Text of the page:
Tag Archives: Ralph Macchio

The Karate Kid (1984, John G. Avildsen)

James Crabe’s photography gets The Karate Kid through the rough patches. The film’s incredibly uneven–Bill Conti’s score initially seems like it’ll be a plus, ends up being a minus, and the editing is strange. Director Avildsen, with two other editors, can’t seem to figure out how to cut the climatic fight sequence. Like many sequences in the film, it’s set to a pop song (only one of those sequences works out), but it’s almost like Avildsen didn’t consider how to cut the film together when shooting.

But, like I said, Crabe’s there to make up for Avildsen’s questionable composition. There are a few times he goes for painfully obvious symbolism–poor Ralph Macchio dejectedly walking away alone–but mostly Avildsen goes for pedestrian. Crabe’s photography and William J. Cassidy’s production design give the film most of its personality.

The rest of the personality comes from Macchio and Pat Morita. Robert Mark Kamen’s script is far from great (and not particularly close to good either), but Macchio and Morita’s relationship does keep the film together through its lengthy runtime. Kamen and Avildsen prefer telling the story in summary, which makes it hard to care about Macchio right off. They seem to understand and loose William Zabka to mercilessly bully Macchio from the second or third scene.

There are some nice moments, eventually–not for a while–with Elisabeth Shue and Macchio.

Macchio’s performance is more appealing than good, ditto poor Morita (who’s basically playing Yoda). A better finish would’ve helped.

1.5/4★½

CREDITS

Directed by John G. Avildsen; written by Robert Mark Kamen; director of photography, James Crabe; edited by Bud S. Smith, Walt Mulconery and Avildsen; music by Bill Conti; production designer, William J. Cassidy; produced by Jerry Weintraub; released by Columbia Pictures.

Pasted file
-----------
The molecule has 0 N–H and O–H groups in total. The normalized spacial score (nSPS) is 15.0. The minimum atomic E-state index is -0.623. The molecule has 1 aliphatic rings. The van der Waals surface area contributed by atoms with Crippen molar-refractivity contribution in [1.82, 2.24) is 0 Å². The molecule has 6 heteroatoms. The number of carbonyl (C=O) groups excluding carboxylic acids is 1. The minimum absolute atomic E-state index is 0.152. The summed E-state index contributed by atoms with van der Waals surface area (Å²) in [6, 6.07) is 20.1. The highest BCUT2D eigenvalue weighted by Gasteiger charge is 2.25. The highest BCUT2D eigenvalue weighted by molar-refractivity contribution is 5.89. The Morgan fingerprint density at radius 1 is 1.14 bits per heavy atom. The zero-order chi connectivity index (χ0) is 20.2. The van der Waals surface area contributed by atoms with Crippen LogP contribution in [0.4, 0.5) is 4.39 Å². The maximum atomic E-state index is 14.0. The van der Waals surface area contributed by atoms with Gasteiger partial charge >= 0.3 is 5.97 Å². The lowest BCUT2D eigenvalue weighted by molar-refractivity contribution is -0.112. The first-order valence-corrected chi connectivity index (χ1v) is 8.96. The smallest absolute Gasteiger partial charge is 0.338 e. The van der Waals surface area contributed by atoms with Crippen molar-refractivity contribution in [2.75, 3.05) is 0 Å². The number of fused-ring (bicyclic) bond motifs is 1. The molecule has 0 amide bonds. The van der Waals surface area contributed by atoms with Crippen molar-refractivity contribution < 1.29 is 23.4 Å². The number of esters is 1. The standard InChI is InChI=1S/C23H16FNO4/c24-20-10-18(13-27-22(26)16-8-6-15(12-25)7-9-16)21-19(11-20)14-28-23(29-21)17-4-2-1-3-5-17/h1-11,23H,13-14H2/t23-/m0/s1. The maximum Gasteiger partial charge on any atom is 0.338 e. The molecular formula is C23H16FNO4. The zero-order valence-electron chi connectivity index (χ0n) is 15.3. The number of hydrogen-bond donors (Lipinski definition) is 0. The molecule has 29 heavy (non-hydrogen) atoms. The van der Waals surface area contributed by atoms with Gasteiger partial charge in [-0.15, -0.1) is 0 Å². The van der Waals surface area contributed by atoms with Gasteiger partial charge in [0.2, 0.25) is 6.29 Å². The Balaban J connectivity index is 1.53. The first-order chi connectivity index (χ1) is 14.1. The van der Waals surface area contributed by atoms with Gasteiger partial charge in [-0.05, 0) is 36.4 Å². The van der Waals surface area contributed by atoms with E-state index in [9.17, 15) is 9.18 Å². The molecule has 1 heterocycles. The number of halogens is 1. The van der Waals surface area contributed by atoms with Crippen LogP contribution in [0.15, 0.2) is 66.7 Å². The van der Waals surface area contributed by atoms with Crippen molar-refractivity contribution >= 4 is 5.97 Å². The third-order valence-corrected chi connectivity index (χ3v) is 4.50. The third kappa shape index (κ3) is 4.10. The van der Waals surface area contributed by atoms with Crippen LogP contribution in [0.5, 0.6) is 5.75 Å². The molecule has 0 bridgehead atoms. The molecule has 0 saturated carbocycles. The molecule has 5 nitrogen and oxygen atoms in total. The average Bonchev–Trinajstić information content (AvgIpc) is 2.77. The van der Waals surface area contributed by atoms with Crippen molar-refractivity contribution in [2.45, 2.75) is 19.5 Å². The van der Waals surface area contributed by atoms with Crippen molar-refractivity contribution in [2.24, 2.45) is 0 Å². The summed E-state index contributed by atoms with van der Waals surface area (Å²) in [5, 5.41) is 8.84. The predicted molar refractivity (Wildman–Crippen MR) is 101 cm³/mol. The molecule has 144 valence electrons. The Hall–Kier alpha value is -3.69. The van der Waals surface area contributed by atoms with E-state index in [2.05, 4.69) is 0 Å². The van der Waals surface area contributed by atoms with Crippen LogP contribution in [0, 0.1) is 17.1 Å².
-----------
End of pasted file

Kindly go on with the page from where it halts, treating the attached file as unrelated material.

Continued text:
Starring Ralph Macchio (Daniel), Pat Morita (Miyagi), Elisabeth Shue (Ali), Randee Heller (Lucille), William Zabka (Johnny) and Martin Kove (Kreese).


RELATED

Advertisements

My Cousin Vinny (1992, Jonathan Lynn)

My Cousin Vinny succeeds due to a strange combination of Dale Launer’s script and the charm of the cast. It’s a strange combination because director Lynn seems entirely inept at facilitating it–all of Lynn’s directorial flourishes flop (for a while, he tilts the camera for emphasis and then forgets about it) and the rest of the time he’s very pedestrian. Peter Deming’s photography is rather bland too. And the editing from Tony Lombardo and Stephen E. Rivkin is downright inept.

But Vinny works. Launer’s script has a great structure–even if Ralph Macchio and Mitchell Whitfield, as two wrongly accused college students, are more annoying than sympathetic (Whitfield’s more grating, but his performance is better than Macchio’s). Launer positions all the subplots and characters; the film takes place in the South and the caricatures are distinct enough to be memorable, so when he calls them back later, there’s enough foundation.

Later is when the film gets to the trial section, but before then there’s the introduction of Joe Pesci (as the students’ lawyer) and Marisa Tomei as his fiancée. They’re mostly caricature too, just nice ones. Pesci and Tomei get by on a lot of charm and a lot of chemistry. She’s so impressive, his best scene is reacting to one of her better deliveries (not even her best).

Along with great support from Fred Gwynne, Lane Smith and Bruce McGill, the film ends up a decent success. It’s unfortunate the direction’s not stronger, but the acting’s what matters.

2.5/4★★½

CREDITS

Directed by Jonathan Lynn; written by Dale Launer; director of photography, Peter Deming; edited by Tony Lombardo and Stephen E. Rivkin; music by Randy Edelman; production designer, Victoria Paul; produced by Launer and Paul Schiff; released by 20th Century Fox.